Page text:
Factors That Impact Liquor Costs

Jan 31, 2020 // by Jordan Brydges

Topics: Liquor Cost

Do your liquor costs keep creeping up and you don't know where the additional costs are coming from?  Chances are they are right under your nose and you can actually take control of them. 

Higher costs can come from a multitude of factors, so we'll help you get to the bottom of it.   

 

First you'll want to calculate your liquors costs.  Getting an idea of where your costs are can show you spots where you can save or where your bar is performing well. 

 

What You Charge for Drinks 

 

What you charge customers for drinks directly affects your liquor costs.  Now obviously you want your costs to be low, because the higher the costs, the less money that goes into your pocket.  So the more you charge, the lower your costs. 

 

Alright now you're probably thinking "awesome I'm going to charge $20 for a cocktail and I'll make such a profit."  No.  Actually the opposite because you're going to lose a ton of business.  But also relying on dirt cheap drinks isn't going to do you any good if you aren't selling at a high volume. 

 

This is why finding the right balance between margins and volume is important when it comes to pricing.    

 

So you're probably wondering, what are the right drink prices than?  Honestly, I wish the answer was straight forward, but of course that's just not the case.  There are many factors to look at, like how much it costs you to purchase each ounce of alcohol and the percentage you want to make off each drink.  

 

Your Pour Sizes 

 

We've all heard it: portion control.  Though it might be more applicable to dieting, it can also be applied to liquor pours. 

 

In fact, it's probably one of the most important things to consider when it comes to liquor costs and can end up having a huge impact on your bottom line.

 

Most bars use a standard pour size of 1.25 or 1.5 ounces.  Of course, there might be some exceptions, like for a high-end whiskey you might do a 2 ounce pour, in which your customers are willing to pay more. 

 

Whether you choose a standard pour size of 1.25 ounces or 1.5 ounces, the most important thing is to stick to it and get your bartenders on the same page to keep things accurate and consistent.  After all, the price you charge is based on the amount of alcohol the recipe calls for, so if you're charging for 1.25 ounces and your bartenders are pouring 1.5 ounces that's an additional 20% cost to you...on each drink!  

 

Now imagine how many drinks are poured at your bar in a week!  Actually you might not want to.

 

Your Product Mix 

 

A product mix is the different products or brands your bar offers for bottled and draft beer, liquor and wine, and your costs comes from a mix of the products you sell.  

 

A higher end bar with more offerings will have higher costs than a dive bar that only has well products or a smaller range of products.  On the flip side, places that have a wider product mix also charge more for craft cocktails and premium liquors, bringing liquors costs back down. 

 

Let's look at two different vodkas, say Grey Goose and Bartons.  Bartons will costs less than Grey Goose, so if you sell a ton of Grey Goose one week, you're liquor costs are going to be higher.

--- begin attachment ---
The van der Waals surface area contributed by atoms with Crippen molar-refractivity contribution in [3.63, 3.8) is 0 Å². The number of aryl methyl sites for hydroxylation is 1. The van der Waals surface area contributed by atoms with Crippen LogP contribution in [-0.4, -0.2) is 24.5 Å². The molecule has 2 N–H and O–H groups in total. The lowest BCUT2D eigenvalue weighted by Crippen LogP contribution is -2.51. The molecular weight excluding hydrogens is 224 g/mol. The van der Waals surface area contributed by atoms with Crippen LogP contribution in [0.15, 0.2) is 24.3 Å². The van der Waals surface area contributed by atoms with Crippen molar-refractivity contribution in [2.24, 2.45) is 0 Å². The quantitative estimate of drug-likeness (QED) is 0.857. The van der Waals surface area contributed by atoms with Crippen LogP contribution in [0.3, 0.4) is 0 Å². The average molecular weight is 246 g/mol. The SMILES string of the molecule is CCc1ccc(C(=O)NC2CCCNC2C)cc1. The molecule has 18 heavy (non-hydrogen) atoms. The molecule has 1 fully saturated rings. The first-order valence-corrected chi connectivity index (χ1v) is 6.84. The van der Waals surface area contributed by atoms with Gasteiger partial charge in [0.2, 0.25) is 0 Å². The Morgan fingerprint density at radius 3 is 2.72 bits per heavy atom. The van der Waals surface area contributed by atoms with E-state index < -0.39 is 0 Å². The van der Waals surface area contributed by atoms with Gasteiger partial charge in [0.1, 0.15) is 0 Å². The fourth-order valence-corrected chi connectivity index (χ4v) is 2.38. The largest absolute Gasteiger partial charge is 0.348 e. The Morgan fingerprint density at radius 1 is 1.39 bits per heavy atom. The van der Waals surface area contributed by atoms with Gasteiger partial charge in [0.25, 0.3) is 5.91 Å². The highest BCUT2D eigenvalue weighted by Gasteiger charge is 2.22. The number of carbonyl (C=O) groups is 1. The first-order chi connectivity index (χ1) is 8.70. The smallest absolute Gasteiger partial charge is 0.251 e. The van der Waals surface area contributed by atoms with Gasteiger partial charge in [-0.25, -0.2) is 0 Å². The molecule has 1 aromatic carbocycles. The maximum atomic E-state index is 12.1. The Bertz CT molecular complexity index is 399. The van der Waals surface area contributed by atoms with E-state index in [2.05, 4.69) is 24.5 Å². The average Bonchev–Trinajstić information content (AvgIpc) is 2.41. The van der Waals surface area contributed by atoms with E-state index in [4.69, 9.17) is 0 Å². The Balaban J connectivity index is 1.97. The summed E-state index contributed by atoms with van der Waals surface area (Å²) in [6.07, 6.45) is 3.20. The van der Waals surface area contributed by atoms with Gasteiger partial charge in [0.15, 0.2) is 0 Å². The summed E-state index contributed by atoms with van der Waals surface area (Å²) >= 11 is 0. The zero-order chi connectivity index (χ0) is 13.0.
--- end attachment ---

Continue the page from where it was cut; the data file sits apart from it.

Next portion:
So having a variety in your product mix is important to keep costs balanced because you're going to have people that come in to your bar that just want a well vodka soda and ones that want a Grey Goose and soda. 

 

Inventory Shrinkage

 

Alright so your bartenders give out a couple free drinks to some unhappy customers, what's the big deal?  Well the big deal is that these "free" drinks can eat into your bottom line by 20-30%

 

Now these drinks don't seem too free, do they?  

 

Unfortunately you have to watch out for more than just free drinks being poured because shrinkage comes whenever a product is used but not sold. 

 

Shrinkage can also come from over pouring, broken bottles or glasses, rejected drinks, and unfortunately, 75% of all inventory shrinkage comes from theft, most of which is by your employees. 

 

Setting the correct par levels so you don't have excess inventory sitting around can help avoid any temptation for anyone with access.  As we mentioned above, using measured drink pours will help with liquor costs and can help to reduce shrinkage behind the bar.    

 

Unhappy Hour

 

Is happy hour really that happy for bars and restaurants?  Really you're just selling the same drinks for a lower price, which increases liquor costs. 

 

Of course you hope that sales volume will increase, but you can't predict that.  You want to make sure you're running promotions that will get new guests into your bar to increase sales volume and offset the reduced margins per drink, rather than just discounting drinks for regulars.  

 

If your happy hour really only caters to your regulars and provides them with cheaper drinks, all you're doing is eating into your margin and lowering your profits. 

 

Offer mid and high end products in happy hour rather than just your cheapest drinks and beers.  With drinks at all price points, people can drink what they want and feel they are getting a good deal and offering high end liquor and cocktails will encourage people to keep ordering them. 

Jordan Brydges

About the author, Jordan Brydges

Jordan is a marketing intern at Backbar and a business student studying marketing. She has been working in the restaurant industry for 8 years and developed a passion for cooking and a love of red wine.

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